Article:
The first hurdle is that for the first three years or so after leaving the UK, tax law states that you will be treated as domiciled in the UK for IHT purposes in all cases.

Assuming you survive those first few years, the next hurdle is to meet the threshold of proof needed to show that your original UK home has been abandoned for a new home of choice. The standard of proof required is the same as that used in criminal prosecutions: “beyond a reasonable doubt”, rather than the civil test of “on the balance of probabilities”.

This means that HMRC will pursue all cases where there is a reasonable amount of IHT at stake and the taxpayer’s submissions regarding the change of domicile are considered low.

Evidence required

There is no prescribed checklist for changing your domicile status, but ultimately you must have a demonstrable intention to permanently stay where you claim to be domiciled. This must be supported by evidence of strong personal, family, social and, as applicable, investment and business relationships in your new place of residence. There must also be proof that all equivalent connections in the UK have been cut.

When the clubhouse conversation about home takes place, the old story of having a burial ground in the local cemetery is usually told. Of course, it helps to have one lined up, but, on its own, a burial plot or any other piece of evidence won’t be enough.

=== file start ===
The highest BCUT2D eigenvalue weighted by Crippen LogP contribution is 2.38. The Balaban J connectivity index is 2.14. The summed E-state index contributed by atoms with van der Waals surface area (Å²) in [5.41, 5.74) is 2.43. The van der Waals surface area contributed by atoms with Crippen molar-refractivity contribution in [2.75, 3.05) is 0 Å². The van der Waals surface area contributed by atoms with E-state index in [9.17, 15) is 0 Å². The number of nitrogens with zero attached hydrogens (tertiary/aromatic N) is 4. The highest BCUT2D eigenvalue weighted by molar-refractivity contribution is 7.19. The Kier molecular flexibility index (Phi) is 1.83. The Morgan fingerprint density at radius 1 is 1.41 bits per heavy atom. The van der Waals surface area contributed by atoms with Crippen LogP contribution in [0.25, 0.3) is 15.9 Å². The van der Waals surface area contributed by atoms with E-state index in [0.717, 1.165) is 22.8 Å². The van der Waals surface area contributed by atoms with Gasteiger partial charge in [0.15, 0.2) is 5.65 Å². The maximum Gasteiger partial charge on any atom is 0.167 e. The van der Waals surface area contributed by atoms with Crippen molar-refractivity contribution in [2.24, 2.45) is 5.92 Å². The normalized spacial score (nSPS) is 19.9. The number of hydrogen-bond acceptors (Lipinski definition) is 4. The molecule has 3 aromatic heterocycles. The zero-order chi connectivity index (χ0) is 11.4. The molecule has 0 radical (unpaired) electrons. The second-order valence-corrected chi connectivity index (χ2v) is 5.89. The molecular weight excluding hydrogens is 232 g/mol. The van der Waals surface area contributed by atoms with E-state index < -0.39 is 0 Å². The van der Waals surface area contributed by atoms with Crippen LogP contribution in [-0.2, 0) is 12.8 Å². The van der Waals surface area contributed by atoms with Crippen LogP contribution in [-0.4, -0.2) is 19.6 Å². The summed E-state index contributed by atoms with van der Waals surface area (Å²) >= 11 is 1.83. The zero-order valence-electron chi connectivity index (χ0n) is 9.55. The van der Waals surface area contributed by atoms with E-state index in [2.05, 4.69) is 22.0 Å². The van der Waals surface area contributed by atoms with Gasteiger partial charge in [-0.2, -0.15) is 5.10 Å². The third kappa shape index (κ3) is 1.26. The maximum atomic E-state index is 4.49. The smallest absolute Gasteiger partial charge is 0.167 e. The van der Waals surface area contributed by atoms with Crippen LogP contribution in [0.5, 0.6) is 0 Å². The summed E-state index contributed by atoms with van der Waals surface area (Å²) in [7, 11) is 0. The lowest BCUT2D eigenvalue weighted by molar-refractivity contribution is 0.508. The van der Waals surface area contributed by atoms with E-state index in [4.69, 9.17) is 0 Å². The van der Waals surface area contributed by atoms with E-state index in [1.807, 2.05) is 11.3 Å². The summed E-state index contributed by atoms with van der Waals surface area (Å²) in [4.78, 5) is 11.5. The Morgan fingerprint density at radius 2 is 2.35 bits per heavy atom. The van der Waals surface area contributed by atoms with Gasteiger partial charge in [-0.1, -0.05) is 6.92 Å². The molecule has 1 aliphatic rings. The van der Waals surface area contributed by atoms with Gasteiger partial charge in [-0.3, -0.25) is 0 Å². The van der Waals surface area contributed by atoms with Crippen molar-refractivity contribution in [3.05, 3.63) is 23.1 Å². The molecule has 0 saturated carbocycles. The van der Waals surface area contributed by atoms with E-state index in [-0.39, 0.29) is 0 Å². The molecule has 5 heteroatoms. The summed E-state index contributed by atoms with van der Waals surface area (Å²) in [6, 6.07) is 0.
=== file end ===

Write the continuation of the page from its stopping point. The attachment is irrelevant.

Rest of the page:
Clients are advised to consider preparing a signed statutory declaration stating their domicile. This will act as a contemporaneous record of all relevant facts and circumstances, ready to be deployed to defend a new home claim when the time comes.

Other home traps

There are a few other pitfalls to be aware of.

Firstly, even careful planning to ensure the credibility of a change of domicile can be undone if someone becomes a UK tax resident again, even for a short time.

Under a relatively recent change in the rules, in such a case, the original domicile will be deemed to be restored as long as the person is a resident of the UK. This risks taking an unfavorable position for HMRC, even if the person concerned subsequently ceases to be a UK tax resident and never ceases to live in their chosen domicile.

Secondly, it should be noted that the normal unlimited exemption from IHT for transfers between spouses does not apply if the donor spouse is domiciled in the UK and the surviving spouse is not domiciled in the UK. UK.

For example, a country like Monaco is a place where nationals of many countries live together. It is not uncommon for a British expat to marry a non-British spouse. If the UK spouse dies while deemed to be domiciled in the UK, even if living in Monaco at the time, as described above, leaving significant wealth to the non-UK spouse, an IHT of up to 40 % may be charged on transfer value. .

A discussion of some potential steps that can avoid this scenario is beyond the scope of this article, but it is still something to keep in mind when discussing IHT and estate planning in general.

This article does not necessarily reflect the views of the Bureau of National Affairs, Inc., publisher of Bloomberg Law and Bloomberg Tax, or its owners.

Author Information

Andrew Faulkes is the CEO of Abacus Trust Group.

The author can be contacted at: [email protected]